Aussie research in Mozambique: Immunity protein in newborns reduces likelihood of childhood malaria
Mozambique’s Ministry of Health (MISAU) has expressed dismay over the rising trend of malaria related deaths in Maputo, which rose to 25 in the first quarter of this year. The death toll is up from 17 when compared to the same period last year.
The Health Director of the city of Maputo, Alice de Abreu, explained that the increase in the number of deaths occurs despite the decrease in reported cases of malaria which fell to 11,227 this year from 12,790 in the first quarter of 2017.
In order to try to reverse the situation, MISAU began this Monday in Maputo, a training that will run until July 2, during which a group of 790 health professionals will benefit from specific training on the diagnosis, treatment and malaria prevention measures.
“All this aims to guarantee what is the reduction of malaria cases in the city of Maputo, but also the number of deaths,” said told a media briefing in Maputo on Monday.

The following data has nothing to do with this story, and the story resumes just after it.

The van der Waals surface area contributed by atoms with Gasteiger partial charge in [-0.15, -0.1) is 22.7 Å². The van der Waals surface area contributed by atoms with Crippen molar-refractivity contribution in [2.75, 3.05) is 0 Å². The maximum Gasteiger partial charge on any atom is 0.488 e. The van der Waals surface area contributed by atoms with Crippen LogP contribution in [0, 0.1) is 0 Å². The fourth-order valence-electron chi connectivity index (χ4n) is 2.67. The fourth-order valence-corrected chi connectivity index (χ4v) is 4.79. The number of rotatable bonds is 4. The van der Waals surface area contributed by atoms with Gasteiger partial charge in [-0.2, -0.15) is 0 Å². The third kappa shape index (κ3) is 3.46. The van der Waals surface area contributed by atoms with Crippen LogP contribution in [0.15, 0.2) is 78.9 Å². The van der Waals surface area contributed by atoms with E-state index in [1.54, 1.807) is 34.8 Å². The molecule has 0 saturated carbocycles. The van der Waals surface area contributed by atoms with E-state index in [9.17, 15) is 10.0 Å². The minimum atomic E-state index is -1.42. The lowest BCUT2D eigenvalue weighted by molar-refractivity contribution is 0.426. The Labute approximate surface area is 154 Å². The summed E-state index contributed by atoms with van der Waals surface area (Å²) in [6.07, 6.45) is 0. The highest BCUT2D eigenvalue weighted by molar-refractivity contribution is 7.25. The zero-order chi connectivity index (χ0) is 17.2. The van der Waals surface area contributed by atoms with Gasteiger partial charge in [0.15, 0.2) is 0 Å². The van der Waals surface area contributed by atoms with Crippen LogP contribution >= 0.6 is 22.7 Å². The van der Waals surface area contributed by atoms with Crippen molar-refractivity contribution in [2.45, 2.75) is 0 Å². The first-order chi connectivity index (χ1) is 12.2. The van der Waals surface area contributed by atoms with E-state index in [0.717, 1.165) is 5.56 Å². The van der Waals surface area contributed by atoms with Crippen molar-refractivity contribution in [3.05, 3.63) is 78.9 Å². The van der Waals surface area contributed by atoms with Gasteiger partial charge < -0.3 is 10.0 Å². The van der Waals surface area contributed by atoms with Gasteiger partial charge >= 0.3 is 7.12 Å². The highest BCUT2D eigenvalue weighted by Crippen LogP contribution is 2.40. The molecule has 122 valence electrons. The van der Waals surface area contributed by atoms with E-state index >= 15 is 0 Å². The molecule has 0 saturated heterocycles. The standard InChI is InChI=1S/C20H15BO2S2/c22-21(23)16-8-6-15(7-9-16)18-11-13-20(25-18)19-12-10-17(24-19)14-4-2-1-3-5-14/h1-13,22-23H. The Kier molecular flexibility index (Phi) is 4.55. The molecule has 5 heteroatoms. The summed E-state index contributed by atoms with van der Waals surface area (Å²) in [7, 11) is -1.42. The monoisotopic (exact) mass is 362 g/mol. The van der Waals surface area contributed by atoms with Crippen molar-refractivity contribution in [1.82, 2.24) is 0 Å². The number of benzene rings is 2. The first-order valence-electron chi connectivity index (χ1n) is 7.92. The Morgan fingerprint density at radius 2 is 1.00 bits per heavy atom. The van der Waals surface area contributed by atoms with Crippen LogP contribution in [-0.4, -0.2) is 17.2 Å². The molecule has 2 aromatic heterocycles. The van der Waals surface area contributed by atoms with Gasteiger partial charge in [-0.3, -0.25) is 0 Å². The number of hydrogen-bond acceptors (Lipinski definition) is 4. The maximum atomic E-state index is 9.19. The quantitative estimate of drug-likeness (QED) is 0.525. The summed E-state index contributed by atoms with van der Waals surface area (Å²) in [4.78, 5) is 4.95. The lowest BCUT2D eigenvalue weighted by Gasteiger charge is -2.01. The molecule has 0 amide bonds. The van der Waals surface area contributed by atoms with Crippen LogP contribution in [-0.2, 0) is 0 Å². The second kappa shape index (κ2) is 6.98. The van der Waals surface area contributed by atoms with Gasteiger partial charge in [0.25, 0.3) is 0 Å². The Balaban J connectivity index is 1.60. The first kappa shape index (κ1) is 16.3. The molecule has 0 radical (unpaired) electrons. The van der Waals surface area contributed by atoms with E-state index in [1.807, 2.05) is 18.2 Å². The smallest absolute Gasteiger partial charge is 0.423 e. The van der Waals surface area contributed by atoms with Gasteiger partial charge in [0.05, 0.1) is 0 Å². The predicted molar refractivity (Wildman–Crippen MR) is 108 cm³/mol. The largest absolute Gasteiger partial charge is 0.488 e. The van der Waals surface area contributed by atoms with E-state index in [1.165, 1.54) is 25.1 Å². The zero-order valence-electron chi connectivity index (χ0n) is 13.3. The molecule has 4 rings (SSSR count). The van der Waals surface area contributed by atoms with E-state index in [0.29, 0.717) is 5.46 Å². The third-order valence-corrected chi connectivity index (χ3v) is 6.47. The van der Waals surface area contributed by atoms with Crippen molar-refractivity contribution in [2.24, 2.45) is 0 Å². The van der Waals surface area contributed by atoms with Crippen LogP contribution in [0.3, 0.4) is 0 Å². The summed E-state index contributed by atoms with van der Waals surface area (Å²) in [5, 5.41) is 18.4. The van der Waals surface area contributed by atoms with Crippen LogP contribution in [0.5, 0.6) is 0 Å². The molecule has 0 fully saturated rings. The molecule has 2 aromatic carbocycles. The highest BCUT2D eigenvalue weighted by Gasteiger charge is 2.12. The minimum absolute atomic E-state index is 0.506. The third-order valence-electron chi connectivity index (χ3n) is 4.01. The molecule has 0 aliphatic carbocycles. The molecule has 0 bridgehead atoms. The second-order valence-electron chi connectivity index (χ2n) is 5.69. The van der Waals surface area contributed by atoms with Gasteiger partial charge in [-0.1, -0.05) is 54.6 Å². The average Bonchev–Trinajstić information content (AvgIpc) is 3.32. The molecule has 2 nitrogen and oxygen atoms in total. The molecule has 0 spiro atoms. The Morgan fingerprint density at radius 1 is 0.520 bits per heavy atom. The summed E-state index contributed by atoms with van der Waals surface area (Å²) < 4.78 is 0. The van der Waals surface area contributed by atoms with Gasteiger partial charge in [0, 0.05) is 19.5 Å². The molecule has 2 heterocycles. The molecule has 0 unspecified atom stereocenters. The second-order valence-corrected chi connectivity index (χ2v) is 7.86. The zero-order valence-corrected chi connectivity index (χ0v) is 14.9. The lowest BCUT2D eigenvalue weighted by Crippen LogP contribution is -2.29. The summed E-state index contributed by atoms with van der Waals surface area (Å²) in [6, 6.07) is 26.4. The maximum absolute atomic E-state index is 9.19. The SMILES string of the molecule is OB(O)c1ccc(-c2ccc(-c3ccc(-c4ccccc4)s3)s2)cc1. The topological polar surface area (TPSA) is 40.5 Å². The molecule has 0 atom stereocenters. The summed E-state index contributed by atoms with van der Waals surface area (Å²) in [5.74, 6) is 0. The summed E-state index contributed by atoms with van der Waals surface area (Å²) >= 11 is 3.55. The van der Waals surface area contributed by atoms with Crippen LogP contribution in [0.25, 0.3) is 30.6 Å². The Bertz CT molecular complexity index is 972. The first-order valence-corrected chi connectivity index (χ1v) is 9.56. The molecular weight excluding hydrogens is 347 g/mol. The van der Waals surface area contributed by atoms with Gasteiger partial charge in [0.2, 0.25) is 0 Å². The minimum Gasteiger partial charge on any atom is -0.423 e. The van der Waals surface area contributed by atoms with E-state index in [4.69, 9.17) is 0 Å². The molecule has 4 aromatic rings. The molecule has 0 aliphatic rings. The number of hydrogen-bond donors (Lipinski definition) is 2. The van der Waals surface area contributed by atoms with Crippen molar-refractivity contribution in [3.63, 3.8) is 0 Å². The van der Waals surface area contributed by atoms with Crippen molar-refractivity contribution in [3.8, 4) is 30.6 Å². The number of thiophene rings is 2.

She explained that the training is intended to enable newly graduates in the health sector to have the same approach and treatment orientation.
“If we all have the same information we will know how to treat malaria in the child, the pregnant woman, the elderly, as well as treat malaria when it is associated with other opportunistic infections such as HIV and also how to make the diagnosis, segment and all the care these patients” he said.
According to De Abreu, this will allow a common approach and thinking to the clinicians, in any health center in the city of Maputo, where the patient is admitted.
The official said this training will also make it easier for MISAU managers to quantify the drugs used to treat this disease and the chemicals used for diagnostic tests.
“In terms of management and organization we will be well organized to respond to all concerns about malaria in the city of Maputo,” he said.
In addition, the head of the public health department of the Maputo City Health Department, Bélia Xirinda, explained that the training will train health technicians in the new malaria treatment standards introduced last year by the government.
International financing organisation, The Global Fund, says it is spending $515 million in new grants for Mozambique to fight AIDS, tuberculosis and malaria in Mozambique this year.
Malaria is among two other infectious diseases in Mozambique namely tuberculosis and HIV/AIDS which are the leading causes of death in the southeastern African country of 28.8 million people.Source: APA
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